SAN FRANCISCO (KPIX) — Dozens of young people gather on a dark, San Francisco street. It’s well past midnight and they’ve come to party. The deejay cues up pulsing dance music that fills their ears and gets their bodies swaying.
Surprisingly, people asleep in nearby homes don’t realize anyone is outside, unless they happen to peer out their windows.READ MORE: Pelosi Expects House to Pass Infrastructure Bill This Week
Welcome to the new age of “silent disco.”
In an increasingly crowded urban world, this is one way to pump up the jam without getting into a jam with the police.
The key to silent disco is special wireless headphones that let both deejay and dancer stay in sync while keeping the ambient decibel level unaffected.
Ravers rave about it.
“You are in your own world and your friends are their in own world, even though you’re listening to the same music,” said silent disco fan Sahar Sultani.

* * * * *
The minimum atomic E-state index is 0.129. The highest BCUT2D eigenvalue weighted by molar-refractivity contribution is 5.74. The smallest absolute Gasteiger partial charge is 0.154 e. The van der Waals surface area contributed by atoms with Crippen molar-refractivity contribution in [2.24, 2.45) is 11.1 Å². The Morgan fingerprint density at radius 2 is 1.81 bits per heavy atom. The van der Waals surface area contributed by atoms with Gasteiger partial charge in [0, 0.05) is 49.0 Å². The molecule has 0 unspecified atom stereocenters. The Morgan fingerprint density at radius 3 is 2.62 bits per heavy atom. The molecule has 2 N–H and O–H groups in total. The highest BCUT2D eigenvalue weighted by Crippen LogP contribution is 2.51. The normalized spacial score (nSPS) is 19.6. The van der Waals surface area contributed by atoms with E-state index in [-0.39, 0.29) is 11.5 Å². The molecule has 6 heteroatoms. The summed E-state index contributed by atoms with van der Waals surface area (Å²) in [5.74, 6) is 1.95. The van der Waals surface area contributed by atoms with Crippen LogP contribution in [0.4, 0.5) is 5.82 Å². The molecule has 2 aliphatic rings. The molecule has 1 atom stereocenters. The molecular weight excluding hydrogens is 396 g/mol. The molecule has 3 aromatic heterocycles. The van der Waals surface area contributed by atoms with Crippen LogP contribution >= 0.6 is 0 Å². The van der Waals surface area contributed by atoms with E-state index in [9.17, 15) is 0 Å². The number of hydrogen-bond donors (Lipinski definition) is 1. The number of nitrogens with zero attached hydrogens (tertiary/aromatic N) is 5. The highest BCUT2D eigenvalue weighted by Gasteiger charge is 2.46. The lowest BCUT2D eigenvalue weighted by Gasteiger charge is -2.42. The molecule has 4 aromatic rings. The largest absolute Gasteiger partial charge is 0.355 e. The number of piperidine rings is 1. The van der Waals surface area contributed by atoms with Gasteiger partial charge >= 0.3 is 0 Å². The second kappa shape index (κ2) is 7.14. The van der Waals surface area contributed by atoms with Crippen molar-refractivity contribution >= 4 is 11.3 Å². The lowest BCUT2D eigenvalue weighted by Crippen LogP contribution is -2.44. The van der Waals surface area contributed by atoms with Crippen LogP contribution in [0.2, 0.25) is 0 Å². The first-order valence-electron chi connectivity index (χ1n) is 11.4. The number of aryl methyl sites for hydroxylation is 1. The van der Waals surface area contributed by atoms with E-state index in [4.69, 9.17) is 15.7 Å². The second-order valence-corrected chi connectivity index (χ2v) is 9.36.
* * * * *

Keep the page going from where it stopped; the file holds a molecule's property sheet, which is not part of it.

This concept is music to the ears of deejays like Robbie Kowal who has seen the demise of musical events like San Francisco’s North Beach Jazz Festival, laid low by neighbors’ noise complaints.READ MORE: Improving Weather Conditions Allow Crews to Increase Containment of Fawn Fire to 35 %
“With urbanization, gentrification, music has become noise, noise has become nuisance and people start complaining about outdoor music. So we started looking for a better way,” says Kowal, founder of “Silent Frisco.”
Jocelyn Kane, executive director of the San Francisco Entertainment Commission admits managing sound in a city like San Francisco is difficult.
“If … you are really, really upset about a certain source of noise, then it’s going to become my problem, really fast,” she explained.
As for the effect of silent disco on neighborhood noise complaints, Kane sounded cautiously optimistic.
“I think the answer is ‘we don’t know what we don’t know,'” she said.
For its devotees, silent disco is less about the politics of noise than the joy of music.MORE NEWS: Teen Driver Injured in Solo Crash Near San Gregorio
“Everybody loves music but people need to sleep. So this is a win-win for everybody,” Kowal said.